The death of ex-Love Island presenter Caroline Flack has led to an outpouring of emotion for the 40-year-old star.
A friend of the presenter, who trained her to dance when she was a teenager, says negative comments on social media affected her “in different ways on different days”.
Nutritionist and presenter Kevin Adams tells Sky News why he thinks people need to take responsibility for their words.
Caroline was a great dancer, a great actress and a great singer – what we call in the business a ‘triple threat’. She was bright and vivacious.
When I heard the news, I couldn’t believe it, I thought someone had made a mistake. But then my brain went into re-call mode, and I thought back to the times I’d seen her.
This is a girl who’s 40 years old. She’s experienced nothing that she wanted to experience. She’s not had children. She’s not been married. These are things the girl craved, and she didn’t have the opportunity to do this.
I’d spoken to Caroline over last few weeks, and she had been going through a lot.
The difficult thing for any human being is when you have people that will condemn with one hand, then forgive with the opposite hand and not think about what’s going to happen in between.
It’s so easy to pick up a phone, go on social media and say something detrimental to someone. If you’ve got nothing good to say, shut your mouth.
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These teenagers on social media have a way of just being so detrimental to someone. And then they say, ‘I was only joking’. It’s not it’s not a joke.
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I think the thing with Caroline was that there was a lot of things going on. It was a lot to handle. And she was trying to deal with it as best she could.
It affected her on different days in different ways, as it would any human being.
Whether you’re in the public eye and not in the public eye, you’re still a human being and hurtful things hurt.
I think the thing we need to learn is that you don’t need to be kind. You need to just leave people alone. If you’ve got nothing good to say, say nothing.
If you’re on Instagram for example, it’s a photo album of all your best points of your life. People complain a lot, that all you do is post nice pictures. That’s the point. It’s a photo album you don’t put bad pictures on there.
Social media has taken it from a playground when people would say horrible things and you can remove yourself from the situation to your house, to your bedroom, to your kitchen. It’s there 24/7 and we’re losing control.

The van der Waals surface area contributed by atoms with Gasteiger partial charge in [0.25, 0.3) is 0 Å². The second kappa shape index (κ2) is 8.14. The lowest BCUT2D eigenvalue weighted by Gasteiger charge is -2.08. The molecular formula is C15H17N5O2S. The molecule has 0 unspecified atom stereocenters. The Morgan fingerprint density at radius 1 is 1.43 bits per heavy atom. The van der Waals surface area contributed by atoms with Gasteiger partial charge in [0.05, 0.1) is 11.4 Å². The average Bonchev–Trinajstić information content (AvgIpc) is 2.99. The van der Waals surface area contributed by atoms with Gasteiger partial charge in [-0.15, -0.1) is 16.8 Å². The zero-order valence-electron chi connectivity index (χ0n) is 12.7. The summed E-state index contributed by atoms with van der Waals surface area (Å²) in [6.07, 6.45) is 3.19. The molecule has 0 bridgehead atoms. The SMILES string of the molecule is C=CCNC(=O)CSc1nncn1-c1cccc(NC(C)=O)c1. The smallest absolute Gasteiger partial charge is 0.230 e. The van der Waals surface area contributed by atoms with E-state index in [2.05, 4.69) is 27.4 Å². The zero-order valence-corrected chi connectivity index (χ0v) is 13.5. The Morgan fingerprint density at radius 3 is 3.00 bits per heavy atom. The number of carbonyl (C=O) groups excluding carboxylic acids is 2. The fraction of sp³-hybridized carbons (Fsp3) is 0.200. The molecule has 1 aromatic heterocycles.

I came from Fame Academy, and reality TV is not responsible for Caroline’s death. You can’t blame a television company or a television show because they’re not responsible.
As individuals, we have to take ownership. If we helped to make someone’s situation worse or if we’ve done that in the past, we need to think about that.
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But I do think that there isn’t enough duty of care, and it should be enforced rather than optional.
When you leave a reality TV show, you should be made to see a psychotherapist at least once a week for a period after you leave.
You never know how bad you are until you’re at the end of the road, so we need to give these people a helping hand.
The contestants are on a show for a certain amount of time, but when they come back to reality it’s such a bump. To adjust to that you need some help.
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I’ve known Caroline for over 22 years and I’m going to remember her as the bright, vivacious teenager she was when I met her.
She was at the top of her game, she was doing so well. But everyone has highs and lows.
This is the thing within our life. I’ve never met a perfect human being, and I think that’s the one thing the public should take away.
Remember, no one is perfect. If you’ve got nothing to say, say nothing.
:: Anyone feeling emotionally distressed or suicidal can call Samaritans for help on 116 123 or email firstname.lastname@example.org in the UK. In the US, call the Samaritans branch in your area or 1 (800) 273-TALK.